We demonstrated high-repetition-rate (sub-MHz) MW pulse generation by combining a picosecond phase conjugate laser system based on a diode-side-pumped Nd:YVO4 bounce amplifier with a pulse selector based on a RbTiOPO4 electro-optical modulator. Peak output powers in the range of 2.8-6.8 MW at a pulse repetition frequency range of 0.33-1.0 MHz were achieved at an extraction efficiency of 34-35%.
©2007 Optical Society of America
High-power picosecond pulse sources are useful light sources for a variety of commercial and scientific applications, including spectroscopy, nonlinear frequency conversion processes, nonlinear microscopy and microfabrication.
Neodymium-doped yttrium vanadate (Nd:YVO4)  is a promising solution for high-average-power picosecond lasers, since it has a large stimulated-emission cross section as well as a broad emission-band compared with the conventionally used Nd:YAG.
A picosecond master-oscillator power amplifier (MOPA) based on a side-pumped Nd:YVO4 bounce amplifier, which is capable of producing an extremely high single-pass gain (>1,000) [2,3], has been successfully demonstrated to generate high output powers as well as highly efficient outputs without a conventional regenerative amplifier [4, 5]. Agnesi et. al, have demonstrated 8.4W high-quality picosecond output from the Nd:YVO4 bounce amplifier with an optical efficiency of 30%.
In particular, using a phase conjugate mirror (PCM) can enable high output powers from such systems without degrading the beam quality by utilizing a self-aligned multipass amplifier. Recently, Nawata et. al, demonstrated an over-25-W near-diffraction-limited output from a Nd:YVO4 MOPA utilizing a photorefractive PCM formed from rhodium-doped barium titanate (Rh:BaTiO3) . However, the peak output power of this system was limited to ~30 kW.
In this paper, we present, for the first time, how we were able to achieve high-repetitionrate (sub-MHz) MW pulse generation by combining this system with a pulse selector based on a RbTiOPO4 (RTP) electro-optical modulator. Peak output powers in the range of 2.8-6.8 MW at a pulse repetition frequency range of 0.33-1.0 MHz from a pump power of 74 W were demonstrated at an extraction efficiency of ~35%.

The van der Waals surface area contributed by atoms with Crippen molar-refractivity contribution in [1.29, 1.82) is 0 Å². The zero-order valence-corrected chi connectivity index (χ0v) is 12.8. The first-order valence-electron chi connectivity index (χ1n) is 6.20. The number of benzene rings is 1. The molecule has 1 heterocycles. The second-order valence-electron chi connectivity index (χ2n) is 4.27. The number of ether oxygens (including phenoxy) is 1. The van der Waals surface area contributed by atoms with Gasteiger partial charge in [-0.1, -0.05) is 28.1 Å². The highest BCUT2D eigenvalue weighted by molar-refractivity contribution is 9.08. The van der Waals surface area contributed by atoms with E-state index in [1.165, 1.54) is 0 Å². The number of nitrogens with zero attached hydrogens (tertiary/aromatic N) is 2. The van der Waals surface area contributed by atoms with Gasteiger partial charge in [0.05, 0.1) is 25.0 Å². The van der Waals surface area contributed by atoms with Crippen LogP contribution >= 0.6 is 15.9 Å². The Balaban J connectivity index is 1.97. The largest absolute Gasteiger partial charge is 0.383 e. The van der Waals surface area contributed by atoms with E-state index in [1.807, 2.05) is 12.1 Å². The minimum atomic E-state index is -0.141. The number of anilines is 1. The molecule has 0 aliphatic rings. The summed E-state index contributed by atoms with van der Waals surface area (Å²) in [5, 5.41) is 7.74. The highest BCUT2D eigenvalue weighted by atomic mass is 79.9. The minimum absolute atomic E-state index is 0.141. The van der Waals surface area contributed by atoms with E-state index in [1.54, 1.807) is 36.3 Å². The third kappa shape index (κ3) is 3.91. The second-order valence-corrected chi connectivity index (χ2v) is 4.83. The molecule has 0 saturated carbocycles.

2.1 Experimental setup
Figure 1 shows the experimental setup of the phase-conjugate amplifier system used in these experiments. A commercial 200-mW continuous-wave mode-locked Nd:YVO4 laser, having a pulse duration of 6.2 ps and a pulse repetition frequency (PRF) of 100 MHz, was used as the master laser. The amplifier used was a transversely diode-pumped 1at.% Nd:YVO4 slab with dimensions of 20 mm×5 mm×2 mm. A continuous-wave (CW) 808-nm diode array output was line-focused by a cylindrical lens (CLD) (f=20 mm) on the pump face of the amplifiers. The maximum pump power was 74 W.
An external electro-optical modulator (EOM) formed by a RTP crystal  and polarizing beam splitters (PBS) was triggered electrically by clock signals synchronized with the pulses from the master laser, and was used to select output pulses in the frequency region of 0.33-1.0 MHz. A PBS, a Faraday rotator (FR), and a half-wave plate (HWP2) were used to form an optical isolator to prevent feedback to the master laser. The master laser beam was focused by cylindrical lenses, HCL1 (f=500 mm) and VCL (f=75 mm), so that the master laser beam spatially matched the ellipsoidal gain volume. The amplified master laser beam was retroreflected and relayed to the amplifier by 4f imaging optics formed by two mirrors and a spherical lens L (f=100 mm). The external incident angles of the master laser beam and the amplified beam with respect to the pump surface were 12° and 15°, respectively.
After passing through the amplifier twice, the amplified beam was collimated by two cylindrical lenses, VCL (f=75 mm) and HCL2 (f=150 mm), and it was then relayed onto a phase-conjugate mirror based on a Rh:BaTiO3 crystal [9, 10] by imaging optics formed by two cylindrical lenses, HCL3 (f=200 mm) and HCL4 (f=75 mm). The polarization of the amplified beam was rotated using a half-wave plate HWP3 so that it lay in the extraordinary plane of the Rh:BaTiO3 crystal, thereby maximizing the two-wave mixing gain. The phase conjugation of the amplified beam was automatically fed-back to the amplifier. After passing through the amplifier twice, it was ejected as an output by a PBS.
A BaTiO3 crystal with 1000-ppm Rh-ion doping was cut at 0° relative to the normal to the c-axis, and its dimensions were 8 mm×7 mm×8 mm. The crystal surfaces were AR-coated for 1 µm. The temperature of the crystal mount was maintained at ~20°C. A self-pumped phase conjugate mirror was formed by the BaTiO3 crystal and an external loop cavity with 4f imaging optics (f=150 mm). The angle of the external loop cavity was 15°, and its length was 600 mm. With this system, phase conjugation built up within a couple of minutes, and it had a typical reflectivity of ~50%. The loop cavity length was much longer than the coherence length of the master laser (~3 mm), thus preventing the formation of reflection and 2k gratings and ensuring that frequency-narrowing effects were negligible .